Over the Christmas holiday, I was talking to a young man I know who works for Facebook. He said that he ultimately wanted to go to graduate school so that he could be of service to people. I told him that he already is: Facebook is an incredibly valuable service. It allows me to keep in touch, at very low cost, with a large number of people I’ve known for years and dip in and pay attention when I have time.

Later I was thinking about it further and I realized that I had understated its value to me. Especially in the last month (I’ve gotten active on Facebook only in the last few months), not only have I gotten in touch with old friends, but also I’ve connected with lots of young people whom I’ve “friended” through other friends. Among these young people are economists, libertarians, and antiwar activists. Also I’ve connected with a few Tea Party people. Sure, people sometimes talk about trivial things like what they had for lunch, but they usually talk about more important things. And it’s so easy to skip the trivia and hide Mafia games and all the other silly stuff.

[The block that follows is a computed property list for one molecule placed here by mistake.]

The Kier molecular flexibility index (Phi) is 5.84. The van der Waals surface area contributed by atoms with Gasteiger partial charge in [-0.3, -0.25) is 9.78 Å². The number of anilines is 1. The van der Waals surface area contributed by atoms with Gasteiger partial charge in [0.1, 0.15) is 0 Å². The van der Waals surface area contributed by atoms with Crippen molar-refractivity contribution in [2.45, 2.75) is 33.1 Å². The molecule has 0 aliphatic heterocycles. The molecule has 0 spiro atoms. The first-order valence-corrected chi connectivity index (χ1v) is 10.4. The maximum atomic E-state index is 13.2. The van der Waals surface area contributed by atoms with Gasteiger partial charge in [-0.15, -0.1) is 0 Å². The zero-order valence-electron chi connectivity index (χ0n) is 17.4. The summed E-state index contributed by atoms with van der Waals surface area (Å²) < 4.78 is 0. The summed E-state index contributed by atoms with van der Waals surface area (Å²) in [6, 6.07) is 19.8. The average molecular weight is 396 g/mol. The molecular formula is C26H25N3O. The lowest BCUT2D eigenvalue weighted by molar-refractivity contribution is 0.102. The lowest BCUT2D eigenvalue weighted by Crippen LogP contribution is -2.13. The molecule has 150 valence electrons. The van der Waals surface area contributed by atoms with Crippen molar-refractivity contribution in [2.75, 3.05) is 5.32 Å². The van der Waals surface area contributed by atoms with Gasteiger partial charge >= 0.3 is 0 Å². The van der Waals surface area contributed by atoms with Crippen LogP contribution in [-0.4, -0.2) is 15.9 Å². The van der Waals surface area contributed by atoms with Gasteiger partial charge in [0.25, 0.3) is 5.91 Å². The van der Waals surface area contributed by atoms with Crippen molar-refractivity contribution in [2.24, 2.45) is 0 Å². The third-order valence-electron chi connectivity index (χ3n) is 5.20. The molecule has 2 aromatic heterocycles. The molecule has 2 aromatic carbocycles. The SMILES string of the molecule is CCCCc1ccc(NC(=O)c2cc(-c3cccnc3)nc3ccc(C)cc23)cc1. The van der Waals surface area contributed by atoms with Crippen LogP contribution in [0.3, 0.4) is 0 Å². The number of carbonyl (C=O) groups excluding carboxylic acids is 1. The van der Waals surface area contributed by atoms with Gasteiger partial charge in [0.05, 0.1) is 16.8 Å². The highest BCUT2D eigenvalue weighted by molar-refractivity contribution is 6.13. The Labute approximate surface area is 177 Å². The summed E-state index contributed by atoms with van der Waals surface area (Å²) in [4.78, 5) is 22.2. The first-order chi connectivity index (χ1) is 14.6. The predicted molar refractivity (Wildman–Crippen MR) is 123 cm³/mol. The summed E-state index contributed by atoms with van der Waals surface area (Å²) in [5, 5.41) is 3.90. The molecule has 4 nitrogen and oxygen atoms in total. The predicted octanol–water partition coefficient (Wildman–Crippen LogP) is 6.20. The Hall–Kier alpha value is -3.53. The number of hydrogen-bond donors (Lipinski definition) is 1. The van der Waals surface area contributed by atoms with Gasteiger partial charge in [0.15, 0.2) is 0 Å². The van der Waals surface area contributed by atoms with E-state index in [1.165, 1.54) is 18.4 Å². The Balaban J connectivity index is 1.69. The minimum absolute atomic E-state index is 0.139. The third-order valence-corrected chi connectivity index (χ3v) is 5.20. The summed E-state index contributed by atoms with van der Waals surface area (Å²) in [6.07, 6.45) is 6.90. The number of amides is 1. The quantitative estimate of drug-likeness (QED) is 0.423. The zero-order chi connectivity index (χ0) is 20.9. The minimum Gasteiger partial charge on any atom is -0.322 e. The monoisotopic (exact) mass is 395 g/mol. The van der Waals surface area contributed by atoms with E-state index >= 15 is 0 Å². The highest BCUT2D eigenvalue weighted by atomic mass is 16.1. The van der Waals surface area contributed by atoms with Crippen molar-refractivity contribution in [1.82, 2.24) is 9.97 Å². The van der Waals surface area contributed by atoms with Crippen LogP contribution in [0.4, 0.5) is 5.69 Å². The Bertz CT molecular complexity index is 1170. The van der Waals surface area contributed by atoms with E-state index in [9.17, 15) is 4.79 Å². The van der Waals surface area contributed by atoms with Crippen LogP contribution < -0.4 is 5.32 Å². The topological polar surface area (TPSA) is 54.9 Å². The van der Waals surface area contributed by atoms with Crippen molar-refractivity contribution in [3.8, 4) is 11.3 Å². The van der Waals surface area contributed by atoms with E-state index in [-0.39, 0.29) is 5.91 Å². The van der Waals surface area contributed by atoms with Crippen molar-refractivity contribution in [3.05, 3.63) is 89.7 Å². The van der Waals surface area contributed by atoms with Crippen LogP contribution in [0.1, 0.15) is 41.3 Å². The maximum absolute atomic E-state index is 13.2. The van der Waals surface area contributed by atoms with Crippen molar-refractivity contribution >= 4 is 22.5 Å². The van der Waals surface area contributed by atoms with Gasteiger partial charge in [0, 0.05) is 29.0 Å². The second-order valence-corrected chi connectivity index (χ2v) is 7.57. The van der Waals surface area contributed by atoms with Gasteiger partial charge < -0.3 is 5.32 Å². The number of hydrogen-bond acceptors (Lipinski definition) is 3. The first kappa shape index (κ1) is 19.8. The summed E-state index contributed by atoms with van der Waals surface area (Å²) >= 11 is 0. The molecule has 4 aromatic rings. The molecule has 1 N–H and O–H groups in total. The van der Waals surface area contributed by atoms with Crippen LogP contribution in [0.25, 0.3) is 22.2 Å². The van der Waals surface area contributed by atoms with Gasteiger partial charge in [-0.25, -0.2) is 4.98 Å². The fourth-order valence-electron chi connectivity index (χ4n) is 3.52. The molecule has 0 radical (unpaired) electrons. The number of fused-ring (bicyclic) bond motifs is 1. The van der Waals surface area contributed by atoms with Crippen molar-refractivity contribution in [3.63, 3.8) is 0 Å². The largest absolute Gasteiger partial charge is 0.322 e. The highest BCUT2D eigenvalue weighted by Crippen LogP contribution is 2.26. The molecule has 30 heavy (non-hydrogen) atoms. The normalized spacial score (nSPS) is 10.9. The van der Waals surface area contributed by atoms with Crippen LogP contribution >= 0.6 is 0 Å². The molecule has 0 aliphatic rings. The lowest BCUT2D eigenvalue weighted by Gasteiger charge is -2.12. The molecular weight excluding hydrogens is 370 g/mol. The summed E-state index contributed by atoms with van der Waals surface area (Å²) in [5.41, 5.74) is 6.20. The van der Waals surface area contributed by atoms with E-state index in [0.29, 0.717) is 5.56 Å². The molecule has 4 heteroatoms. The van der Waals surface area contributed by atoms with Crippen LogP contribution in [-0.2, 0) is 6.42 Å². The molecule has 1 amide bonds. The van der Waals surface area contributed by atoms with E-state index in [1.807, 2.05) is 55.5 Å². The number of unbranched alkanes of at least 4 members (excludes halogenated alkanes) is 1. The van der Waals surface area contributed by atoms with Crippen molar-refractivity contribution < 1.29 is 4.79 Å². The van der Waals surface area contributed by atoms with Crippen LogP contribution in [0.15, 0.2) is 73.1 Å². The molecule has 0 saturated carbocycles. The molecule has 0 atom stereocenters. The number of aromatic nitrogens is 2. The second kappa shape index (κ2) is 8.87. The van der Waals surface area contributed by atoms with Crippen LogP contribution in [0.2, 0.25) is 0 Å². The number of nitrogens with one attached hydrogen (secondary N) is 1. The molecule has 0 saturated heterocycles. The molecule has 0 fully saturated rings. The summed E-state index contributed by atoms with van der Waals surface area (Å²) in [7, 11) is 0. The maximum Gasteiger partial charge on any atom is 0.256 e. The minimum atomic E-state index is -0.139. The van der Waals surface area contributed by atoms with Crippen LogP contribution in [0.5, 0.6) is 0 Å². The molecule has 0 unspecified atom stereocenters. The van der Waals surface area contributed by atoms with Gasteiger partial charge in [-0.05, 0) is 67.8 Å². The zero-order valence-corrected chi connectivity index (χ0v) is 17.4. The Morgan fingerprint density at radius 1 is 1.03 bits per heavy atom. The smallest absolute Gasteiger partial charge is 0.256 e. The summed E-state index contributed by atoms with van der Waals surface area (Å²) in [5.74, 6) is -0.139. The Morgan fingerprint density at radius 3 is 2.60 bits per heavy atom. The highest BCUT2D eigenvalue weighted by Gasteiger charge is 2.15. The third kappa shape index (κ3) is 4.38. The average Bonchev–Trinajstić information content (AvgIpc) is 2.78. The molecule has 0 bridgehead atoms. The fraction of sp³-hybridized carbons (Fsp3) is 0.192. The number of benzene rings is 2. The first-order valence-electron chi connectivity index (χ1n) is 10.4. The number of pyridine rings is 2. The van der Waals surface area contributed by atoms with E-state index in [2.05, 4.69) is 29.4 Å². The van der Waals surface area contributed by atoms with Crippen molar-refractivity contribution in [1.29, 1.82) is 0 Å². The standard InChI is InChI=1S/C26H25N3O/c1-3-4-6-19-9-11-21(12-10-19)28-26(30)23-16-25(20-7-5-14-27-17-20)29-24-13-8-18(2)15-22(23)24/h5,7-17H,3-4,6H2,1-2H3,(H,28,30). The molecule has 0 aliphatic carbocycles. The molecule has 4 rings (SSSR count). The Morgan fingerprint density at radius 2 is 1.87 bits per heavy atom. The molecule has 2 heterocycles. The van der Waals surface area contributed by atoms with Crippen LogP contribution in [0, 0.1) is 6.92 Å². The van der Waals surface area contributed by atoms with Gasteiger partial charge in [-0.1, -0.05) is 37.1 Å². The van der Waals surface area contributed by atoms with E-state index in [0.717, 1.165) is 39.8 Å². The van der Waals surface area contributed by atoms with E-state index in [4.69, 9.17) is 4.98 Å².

Then I saw something on a British web site today that blew me away. It’s about a former Guantanamo guard who regretted that he had participated in holding innocent people in prison. He went on Facebook and found two people who had been released and whom he thought were innocent. Read the story and watch the video. It’s moving. Without Facebook or something similar, he wouldn’t have been able to do that.

Update: HT to David Stewart.